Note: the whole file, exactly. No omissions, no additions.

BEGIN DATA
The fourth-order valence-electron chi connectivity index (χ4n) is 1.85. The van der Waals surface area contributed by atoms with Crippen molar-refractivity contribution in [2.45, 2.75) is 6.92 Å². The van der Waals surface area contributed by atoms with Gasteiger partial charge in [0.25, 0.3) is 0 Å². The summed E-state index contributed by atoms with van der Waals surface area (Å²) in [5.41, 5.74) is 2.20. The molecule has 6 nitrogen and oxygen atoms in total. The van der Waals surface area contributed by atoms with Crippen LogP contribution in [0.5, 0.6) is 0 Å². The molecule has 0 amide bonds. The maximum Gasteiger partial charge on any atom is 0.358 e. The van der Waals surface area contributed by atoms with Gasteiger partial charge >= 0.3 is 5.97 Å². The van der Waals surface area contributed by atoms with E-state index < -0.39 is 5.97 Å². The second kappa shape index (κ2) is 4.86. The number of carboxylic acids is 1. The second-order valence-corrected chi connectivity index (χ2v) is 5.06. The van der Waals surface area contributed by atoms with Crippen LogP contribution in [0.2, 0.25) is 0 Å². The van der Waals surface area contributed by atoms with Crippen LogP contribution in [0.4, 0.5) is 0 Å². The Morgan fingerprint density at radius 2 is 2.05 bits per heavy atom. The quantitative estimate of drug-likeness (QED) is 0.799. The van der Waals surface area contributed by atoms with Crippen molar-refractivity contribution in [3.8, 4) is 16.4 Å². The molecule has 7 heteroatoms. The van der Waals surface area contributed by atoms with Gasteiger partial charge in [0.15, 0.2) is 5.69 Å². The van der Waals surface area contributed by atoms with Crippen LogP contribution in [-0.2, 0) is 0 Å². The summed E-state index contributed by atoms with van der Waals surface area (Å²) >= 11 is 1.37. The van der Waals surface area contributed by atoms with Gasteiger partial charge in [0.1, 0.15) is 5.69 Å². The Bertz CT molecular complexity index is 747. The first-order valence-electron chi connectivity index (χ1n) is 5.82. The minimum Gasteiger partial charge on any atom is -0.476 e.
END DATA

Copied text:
The fourth-order valence-electron chi connectivity index (χ4n) is 1.85. The van der Waals surface area contributed by atoms with Crippen molar-refractivity contribution in [2.45, 2.75) is 6.92 Å². The van der Waals surface area contributed by atoms with Gasteiger partial charge in [0.25, 0.3) is 0 Å². The summed E-state index contributed by atoms with van der Waals surface area (Å²) in [5.41, 5.74) is 2.20. The molecule has 6 nitrogen and oxygen atoms in total. The van der Waals surface area contributed by atoms with Crippen LogP contribution in [0.5, 0.6) is 0 Å². The molecule has 0 amide bonds. The maximum Gasteiger partial charge on any atom is 0.358 e. The van der Waals surface area contributed by atoms with Gasteiger partial charge >= 0.3 is 5.97 Å². The van der Waals surface area contributed by atoms with E-state index < -0.39 is 5.97 Å². The second kappa shape index (κ2) is 4.86. The number of carboxylic acids is 1. The second-order valence-corrected chi connectivity index (χ2v) is 5.06. The van der Waals surface area contributed by atoms with Crippen LogP contribution in [0.2, 0.25) is 0 Å². The van der Waals surface area contributed by atoms with Crippen LogP contribution in [0.4, 0.5) is 0 Å². The Morgan fingerprint density at radius 2 is 2.05 bits per heavy atom. The quantitative estimate of drug-likeness (QED) is 0.799. The van der Waals surface area contributed by atoms with Crippen molar-refractivity contribution in [3.8, 4) is 16.4 Å². The molecule has 7 heteroatoms. The van der Waals surface area contributed by atoms with Gasteiger partial charge in [0.15, 0.2) is 5.69 Å². The van der Waals surface area contributed by atoms with Crippen LogP contribution in [-0.2, 0) is 0 Å². The summed E-state index contributed by atoms with van der Waals surface area (Å²) >= 11 is 1.37. The van der Waals surface area contributed by atoms with Gasteiger partial charge in [0.1, 0.15) is 5.69 Å². The Bertz CT molecular complexity index is 747. The first-order valence-electron chi connectivity index (χ1n) is 5.82. The minimum Gasteiger partial charge on any atom is -0.476 e.